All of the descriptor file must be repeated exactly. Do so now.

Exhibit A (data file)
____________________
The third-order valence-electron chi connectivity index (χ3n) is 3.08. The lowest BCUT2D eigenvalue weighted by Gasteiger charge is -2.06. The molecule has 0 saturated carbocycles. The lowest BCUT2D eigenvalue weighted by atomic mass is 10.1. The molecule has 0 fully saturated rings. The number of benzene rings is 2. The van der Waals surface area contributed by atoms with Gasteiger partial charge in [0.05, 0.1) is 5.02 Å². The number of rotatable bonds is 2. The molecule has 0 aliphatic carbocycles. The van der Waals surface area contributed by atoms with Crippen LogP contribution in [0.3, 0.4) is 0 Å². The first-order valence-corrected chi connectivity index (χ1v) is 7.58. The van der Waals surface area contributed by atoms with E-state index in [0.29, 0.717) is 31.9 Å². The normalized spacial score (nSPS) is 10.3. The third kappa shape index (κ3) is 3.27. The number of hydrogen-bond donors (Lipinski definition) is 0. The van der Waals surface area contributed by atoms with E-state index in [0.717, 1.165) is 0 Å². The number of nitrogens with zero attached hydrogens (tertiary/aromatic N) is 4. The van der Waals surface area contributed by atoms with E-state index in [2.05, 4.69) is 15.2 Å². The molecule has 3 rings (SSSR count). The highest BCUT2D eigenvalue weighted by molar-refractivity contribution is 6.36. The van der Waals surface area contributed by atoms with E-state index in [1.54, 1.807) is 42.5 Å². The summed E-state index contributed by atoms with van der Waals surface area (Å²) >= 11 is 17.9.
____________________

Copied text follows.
The third-order valence-electron chi connectivity index (χ3n) is 3.08. The lowest BCUT2D eigenvalue weighted by Gasteiger charge is -2.06. The molecule has 0 saturated carbocycles. The lowest BCUT2D eigenvalue weighted by atomic mass is 10.1. The molecule has 0 fully saturated rings. The number of benzene rings is 2. The van der Waals surface area contributed by atoms with Gasteiger partial charge in [0.05, 0.1) is 5.02 Å². The number of rotatable bonds is 2. The molecule has 0 aliphatic carbocycles. The van der Waals surface area contributed by atoms with Crippen LogP contribution in [0.3, 0.4) is 0 Å². The first-order valence-corrected chi connectivity index (χ1v) is 7.58. The van der Waals surface area contributed by atoms with E-state index in [0.29, 0.717) is 31.9 Å². The normalized spacial score (nSPS) is 10.3. The third kappa shape index (κ3) is 3.27. The number of hydrogen-bond donors (Lipinski definition) is 0. The van der Waals surface area contributed by atoms with E-state index in [0.717, 1.165) is 0 Å². The number of nitrogens with zero attached hydrogens (tertiary/aromatic N) is 4. The van der Waals surface area contributed by atoms with E-state index in [2.05, 4.69) is 15.2 Å². The molecule has 3 rings (SSSR count). The highest BCUT2D eigenvalue weighted by molar-refractivity contribution is 6.36. The van der Waals surface area contributed by atoms with E-state index in [1.54, 1.807) is 42.5 Å². The summed E-state index contributed by atoms with van der Waals surface area (Å²) >= 11 is 17.9.